Venerable Thich Tam Tien is a Buddhist monk from Vietnam and a Robert H. N. Ho Family Foundation Scholar at Harvard University. He holds a BA in Buddhist studies from International Buddhist College, Thailand as well as an MA in Contemplative Religions from Naropa University, Colorado.
On 16 March, Ven. Tien offered a day-long retreat, immersing participants into Buddhist practice, and bringing together students and faculty with practitioners from local Buddhist temples. Buddhistdoor Global spoke to Venerable Tien about the day.
Buddhistdoor Global: Can you describe the project and why you created this retreat?
Venerable Thich Tam Tien: The idea is to bring practice to Harvard Divinity School (HDS). I think at HDS we focus more on academic research. I think there is a lack of practice. Different traditions have different practices. There is a noon service, but I think that is not enough—maybe I am craving for practice, so that is the main idea.
I really like to organize retreats for people. I usually go around to different temples in the Boston area to teach and to lead one-day practices, but I don’t have a temple here, so HDS is a place where I can gather people.
When you talk about a temple in the Boston area you only reach a certain group of people, but when I organize a retreat at HDS I am able to bring together different communities from different temples. So everyone gets a chance to meet other practitioners. The first retreat I organized was only for a Vietnamese-speaking audience. The second time my intention was to invite children to come with their parents and grandparents. For this reason I organized the retreat on a Saturday because children would be out of school.
The topic of the first retreat we had last December was “There is Still Happiness.” The purpose was to realize that whatever we have right now is our happiness. This time our retreat topic was “Walk with Me,” inspired by the documentary film of the same name about the life and work of Thich Nhat Hanh and his sangha.
“Walk with me” translated into Vietnamese would be “practice with me,” or “go with me, walk with me, let us do it together.” Thus my intention is to bridge the gap between different communities. Sometimes people are very attached to their own individual temple. For example, if they go to temple “A” they do not tend to go to temple “B,” so I say, “Come together here and practice with each other.” That is the main theme of this retreat.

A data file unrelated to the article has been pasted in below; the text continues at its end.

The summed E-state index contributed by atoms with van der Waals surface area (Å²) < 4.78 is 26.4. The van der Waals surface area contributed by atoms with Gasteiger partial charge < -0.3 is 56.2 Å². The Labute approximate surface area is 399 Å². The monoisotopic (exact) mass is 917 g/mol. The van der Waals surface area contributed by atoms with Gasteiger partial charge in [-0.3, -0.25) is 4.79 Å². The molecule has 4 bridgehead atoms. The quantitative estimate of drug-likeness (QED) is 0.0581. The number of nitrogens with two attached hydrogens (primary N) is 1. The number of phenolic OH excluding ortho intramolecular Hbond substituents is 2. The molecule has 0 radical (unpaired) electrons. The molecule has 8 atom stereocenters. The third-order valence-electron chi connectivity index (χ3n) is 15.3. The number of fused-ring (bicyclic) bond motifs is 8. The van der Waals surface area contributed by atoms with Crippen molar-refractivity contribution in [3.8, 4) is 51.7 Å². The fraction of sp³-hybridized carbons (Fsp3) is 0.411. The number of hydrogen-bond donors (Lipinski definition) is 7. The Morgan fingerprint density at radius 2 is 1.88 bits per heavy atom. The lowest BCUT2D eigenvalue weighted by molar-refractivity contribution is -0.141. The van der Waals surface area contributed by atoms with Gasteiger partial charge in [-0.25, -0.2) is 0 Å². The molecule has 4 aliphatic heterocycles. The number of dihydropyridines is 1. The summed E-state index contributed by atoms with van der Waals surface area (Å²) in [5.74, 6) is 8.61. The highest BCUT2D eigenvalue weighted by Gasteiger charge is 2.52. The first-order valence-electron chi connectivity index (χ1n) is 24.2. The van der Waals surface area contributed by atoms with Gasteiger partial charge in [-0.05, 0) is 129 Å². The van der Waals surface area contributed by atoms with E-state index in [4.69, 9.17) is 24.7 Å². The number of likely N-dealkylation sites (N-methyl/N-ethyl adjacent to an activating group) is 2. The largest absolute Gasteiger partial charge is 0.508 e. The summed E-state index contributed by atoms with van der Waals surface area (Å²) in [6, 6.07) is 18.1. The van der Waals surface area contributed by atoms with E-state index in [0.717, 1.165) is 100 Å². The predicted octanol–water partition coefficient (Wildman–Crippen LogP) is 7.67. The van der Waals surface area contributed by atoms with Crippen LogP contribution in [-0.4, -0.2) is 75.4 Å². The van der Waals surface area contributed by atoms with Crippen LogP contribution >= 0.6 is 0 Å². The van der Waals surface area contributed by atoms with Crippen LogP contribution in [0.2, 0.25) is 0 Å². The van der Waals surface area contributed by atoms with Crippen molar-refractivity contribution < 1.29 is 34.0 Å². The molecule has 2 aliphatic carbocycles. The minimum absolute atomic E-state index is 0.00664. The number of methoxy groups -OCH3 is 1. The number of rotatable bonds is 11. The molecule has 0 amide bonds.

BDG: How did you structure the retreat day?
VT: The structure of the program is very different from the traditional setting that one would find in Vietnam. Usually, when people go to a retreat in Vietnam, they begin with chanting. Some temples provide Dharma talks, while at other temples there is chanting, then sitting meditation followed by more chanting. Here in the United States, I feel that people need to learn more about what they chant.
I also wanted to offer them different perspectives on the Dharma. So I started with an introduction to the program. Next, there is a moment of silence, then five or 10 minutes of mindfulness practice to bring us back into that place, to bring our mind back to our body. After that we will have a Dharma talk and discussion. I feel it is very important when we read a sutra to really understand what it means. Sometimes the sutra can be chanted ritually but not understood.
I feel it is very important to have a Dharma talk during a retreat, a kind of instruction to the practice. Of course it’s a retreat day so we focus more on practice. After the Dharma talk and discussion we have walking meditation or sitting meditation, then lunch, and after lunch more Dharma discussion.
Then we sit for a tea ceremony. This time the retreat was on Saturday, so the school closed earlier. Due to this, we didn’t have as much time but we still were able to talk and share our thoughts and feelings from the day of retreat. It seems that people love it, and many ask me to do it again.
BDG: I really hope you will do it again, when would it be?
VT: It will be during the next semester—the fall semester, because after May I will go to different states in the US for Dharma talks and retreats. I will travel quite a lot after the semester.
BDG: What did you learn from the retreat?
VT: That is a good question. First of all I learned how to be more responsible at organizing an event. In my home temple in Vietnam we have many monks who help in the different aspects of the retreat. Here, if I organize a retreat, I have to do almost everything. I have to ask permission to use the building. I have to ask for the funding to pay for the building to be open on Saturday. I have to connect people and design the flyers and poster.
Vietnamese practitioners are very generous; many of them bring food. I learned that when I do something I should put myself into it. If you have a retreat at a temple, it’s much easier than having a retreat here, because at a temple everything is already set up. At HDS you can only use the building from 8:00 a.m., and then you have to set everything up in a short period of time. So that’s the first thing, I learned to be more responsible.
And I learned that because I am new in the country, I have to navigate through the different expectations that people bring to the retreat. Many come for the practice, yet many of them also come out of curiousity. So if I mess it up they might have a negative impression. I really have to be careful in navigating how to approach the audience. I feel that taking responsibility is the thing I should cultivate, so that in the future when I am an abbot or a Dharma teacher somewhere, I will have used the opportunity in planning and offering these retreats to build that character for myself.